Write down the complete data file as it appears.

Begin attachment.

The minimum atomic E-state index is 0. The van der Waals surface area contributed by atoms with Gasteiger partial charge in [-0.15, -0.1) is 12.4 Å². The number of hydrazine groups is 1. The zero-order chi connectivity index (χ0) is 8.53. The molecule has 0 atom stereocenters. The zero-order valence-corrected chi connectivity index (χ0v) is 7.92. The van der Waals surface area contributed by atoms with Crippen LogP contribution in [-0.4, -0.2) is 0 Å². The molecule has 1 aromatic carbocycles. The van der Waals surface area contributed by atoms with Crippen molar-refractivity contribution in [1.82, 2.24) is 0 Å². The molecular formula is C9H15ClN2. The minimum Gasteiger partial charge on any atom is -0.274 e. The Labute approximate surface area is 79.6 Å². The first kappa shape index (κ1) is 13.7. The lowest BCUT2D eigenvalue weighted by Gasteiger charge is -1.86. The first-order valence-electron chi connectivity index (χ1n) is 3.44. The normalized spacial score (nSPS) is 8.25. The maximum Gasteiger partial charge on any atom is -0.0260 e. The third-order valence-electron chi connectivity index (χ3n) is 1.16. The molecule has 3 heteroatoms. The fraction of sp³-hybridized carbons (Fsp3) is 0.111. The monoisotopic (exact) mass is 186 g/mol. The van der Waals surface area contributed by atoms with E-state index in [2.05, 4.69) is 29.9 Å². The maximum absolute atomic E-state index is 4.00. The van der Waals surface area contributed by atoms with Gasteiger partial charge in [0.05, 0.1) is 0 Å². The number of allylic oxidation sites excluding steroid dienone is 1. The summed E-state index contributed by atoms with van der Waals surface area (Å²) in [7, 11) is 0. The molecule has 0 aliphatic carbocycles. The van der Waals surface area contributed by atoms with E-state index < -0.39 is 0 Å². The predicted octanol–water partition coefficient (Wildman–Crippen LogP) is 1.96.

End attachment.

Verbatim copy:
The minimum atomic E-state index is 0. The van der Waals surface area contributed by atoms with Gasteiger partial charge in [-0.15, -0.1) is 12.4 Å². The number of hydrazine groups is 1. The zero-order chi connectivity index (χ0) is 8.53. The molecule has 0 atom stereocenters. The zero-order valence-corrected chi connectivity index (χ0v) is 7.92. The van der Waals surface area contributed by atoms with Crippen LogP contribution in [-0.4, -0.2) is 0 Å². The molecule has 1 aromatic carbocycles. The van der Waals surface area contributed by atoms with Crippen molar-refractivity contribution in [1.82, 2.24) is 0 Å². The molecular formula is C9H15ClN2. The minimum Gasteiger partial charge on any atom is -0.274 e. The Labute approximate surface area is 79.6 Å². The first kappa shape index (κ1) is 13.7. The lowest BCUT2D eigenvalue weighted by Gasteiger charge is -1.86. The first-order valence-electron chi connectivity index (χ1n) is 3.44. The normalized spacial score (nSPS) is 8.25. The maximum Gasteiger partial charge on any atom is -0.0260 e. The third-order valence-electron chi connectivity index (χ3n) is 1.16. The molecule has 3 heteroatoms. The fraction of sp³-hybridized carbons (Fsp3) is 0.111. The monoisotopic (exact) mass is 186 g/mol. The van der Waals surface area contributed by atoms with E-state index in [2.05, 4.69) is 29.9 Å². The maximum absolute atomic E-state index is 4.00. The van der Waals surface area contributed by atoms with Gasteiger partial charge in [0.05, 0.1) is 0 Å². The number of allylic oxidation sites excluding steroid dienone is 1. The summed E-state index contributed by atoms with van der Waals surface area (Å²) in [7, 11) is 0. The molecule has 0 aliphatic carbocycles. The van der Waals surface area contributed by atoms with E-state index < -0.39 is 0 Å². The predicted octanol–water partition coefficient (Wildman–Crippen LogP) is 1.96.